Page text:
2002— A.J. Foyt IV (IndyCar, USAC, GrandAm)
2001— Townsend Bell (IndyCar)
2000— Scott Dixon (IndyCar, GrandAm)
1999— Oriol Servia (ChampCar, IndyCar)
1998— Cristiano Da Matta (Formula One, ChampCar, GrandAm)
1997— Tony Kanaan (ChampCar, ALMS, IndyCar)
1996— David Empringham (ALMS, GrandAm)
1995— Greg Moore (IndyCar, ChampCar)
1994— Steve Robertson (British Touring Car Championship)
1993— Bryan Herta (IndyCar, ChampCar, A1GP, ALMS)
1992— Robbie Buhl (IndyCar)
1991— Eric Bachelart (IndyCar, LeMans GT, Belgian Procar)
1990— Paul Tracy (IndyCar, F1 Test Driver, ChampCar)
1989— Mike Groff (IndyCar)
1988— Jon Beekhuis (IndyCar)
1987— Didier Theys (IndyCar, LeMans-GT, ALMS, GrandAm)
1986— Fabrizio Barbazza (IndyCar, Formula 3000, Formula One)

Notable Alumni
Casey Mears
Jason Priestley
Helio Castroneves
Adrian Fernandez
Dan Wheldon
Johnny O’ Connell
Tony George
Jon Fogarty
Eddie Lawson

Take an on-board lap in an Indy Lights car with Jeff Simmons
(Watkins Glen International)
**make sure to click-“watch in high quality”**

For more information on Indy Lights; please visit their Official Site.

For more Junior Formula 101 Reading; Click Here.

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The beginnings of the Star Mazda series can be traced back to 1983, when their first formula car was created. The original set of cars were built by Hayashi in Japan for use in the Jim Russell Racing School. They were given the name: Formula Russell. The car made its debut at the 1984 Long Beach Grand Prix. Shortly thereafter, the car became so popular that numerous regional/divisional series were established by the Russell Racing School. It wasn’t until 1990 that the car was referred to as a Formula Mazda. At that time, the car featured a 180-hp two-rotor engine, weighing in with a curb weight of 1,140 lbs.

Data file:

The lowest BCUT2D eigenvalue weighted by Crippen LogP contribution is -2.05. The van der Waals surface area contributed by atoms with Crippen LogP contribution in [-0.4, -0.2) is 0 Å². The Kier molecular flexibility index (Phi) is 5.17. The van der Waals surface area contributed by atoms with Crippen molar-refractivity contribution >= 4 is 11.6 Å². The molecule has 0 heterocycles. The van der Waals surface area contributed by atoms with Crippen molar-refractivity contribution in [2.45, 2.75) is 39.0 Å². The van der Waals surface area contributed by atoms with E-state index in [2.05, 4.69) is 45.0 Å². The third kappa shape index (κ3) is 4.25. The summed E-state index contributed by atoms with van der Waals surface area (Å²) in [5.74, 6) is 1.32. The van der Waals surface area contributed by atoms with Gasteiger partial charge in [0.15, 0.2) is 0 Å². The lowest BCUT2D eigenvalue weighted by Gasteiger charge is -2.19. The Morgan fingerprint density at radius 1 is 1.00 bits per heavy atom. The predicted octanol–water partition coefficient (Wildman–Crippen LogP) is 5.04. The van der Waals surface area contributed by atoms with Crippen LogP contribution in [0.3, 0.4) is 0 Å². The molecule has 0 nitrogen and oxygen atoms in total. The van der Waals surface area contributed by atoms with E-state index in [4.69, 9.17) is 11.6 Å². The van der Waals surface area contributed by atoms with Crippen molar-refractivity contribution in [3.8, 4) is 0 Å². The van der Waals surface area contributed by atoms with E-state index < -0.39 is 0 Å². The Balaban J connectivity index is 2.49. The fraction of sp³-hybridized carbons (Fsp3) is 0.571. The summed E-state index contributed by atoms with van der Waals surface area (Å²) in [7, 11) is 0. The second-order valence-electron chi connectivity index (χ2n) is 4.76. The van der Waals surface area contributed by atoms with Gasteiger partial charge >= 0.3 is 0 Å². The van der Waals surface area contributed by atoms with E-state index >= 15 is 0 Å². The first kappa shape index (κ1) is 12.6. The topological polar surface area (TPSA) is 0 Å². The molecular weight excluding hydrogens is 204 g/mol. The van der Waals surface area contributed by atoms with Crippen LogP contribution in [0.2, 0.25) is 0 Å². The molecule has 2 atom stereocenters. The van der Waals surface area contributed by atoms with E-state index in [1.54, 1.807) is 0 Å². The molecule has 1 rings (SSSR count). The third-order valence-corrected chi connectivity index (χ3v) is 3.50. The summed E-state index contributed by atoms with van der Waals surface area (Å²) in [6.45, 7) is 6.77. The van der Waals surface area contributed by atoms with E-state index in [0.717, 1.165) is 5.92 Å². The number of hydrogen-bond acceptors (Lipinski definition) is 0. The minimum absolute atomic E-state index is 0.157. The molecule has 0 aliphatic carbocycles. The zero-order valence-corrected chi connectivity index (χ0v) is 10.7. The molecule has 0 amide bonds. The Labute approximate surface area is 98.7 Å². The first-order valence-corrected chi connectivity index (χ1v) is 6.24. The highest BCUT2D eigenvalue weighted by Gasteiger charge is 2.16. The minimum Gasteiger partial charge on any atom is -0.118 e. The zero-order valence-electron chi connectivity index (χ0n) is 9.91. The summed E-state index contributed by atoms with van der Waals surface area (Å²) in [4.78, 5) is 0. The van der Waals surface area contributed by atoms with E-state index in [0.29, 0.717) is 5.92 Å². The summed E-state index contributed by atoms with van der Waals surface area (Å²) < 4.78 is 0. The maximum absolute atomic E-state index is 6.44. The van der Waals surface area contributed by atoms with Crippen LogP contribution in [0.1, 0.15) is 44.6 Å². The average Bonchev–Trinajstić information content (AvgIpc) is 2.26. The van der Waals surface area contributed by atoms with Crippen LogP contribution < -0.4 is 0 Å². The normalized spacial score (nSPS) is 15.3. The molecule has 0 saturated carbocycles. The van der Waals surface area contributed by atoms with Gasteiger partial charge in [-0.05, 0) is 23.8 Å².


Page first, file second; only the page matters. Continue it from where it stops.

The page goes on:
The actual Star Series originated in 1991 at the hands of current Star Mazda President Gary Rodrigues. Eight years later, in 1999, the regional Formula Mazda championships added a national championship race dubbed the Best Western Star Mazda Championship. That event offered the first big prize for Formula Mazda competitors; the national champion was awarded a 2000 Mazda Miata street car. In 2001, the series began its first official national program, referred to as the Goodyear Star Mazda North American Championship. In 2004, the series took on a new name which is still in use today; The Star Mazda Championship presented by Goodyear.

With the infamous Mazda rotary engine being re-introduced to the general public in 2003 via the RX-8 street car, the Star Mazda series decided to incorporate the new Renesis-powered rotary engine (used in the RX-8) into their race car. With the help of Elan Motorsport Technologies, the new car was created by Star Race Cars and built to meet the safety standards set forth by the FIA (Federation Internationale de l’Automobile) utilizing a light weight carbon-fiber chassis.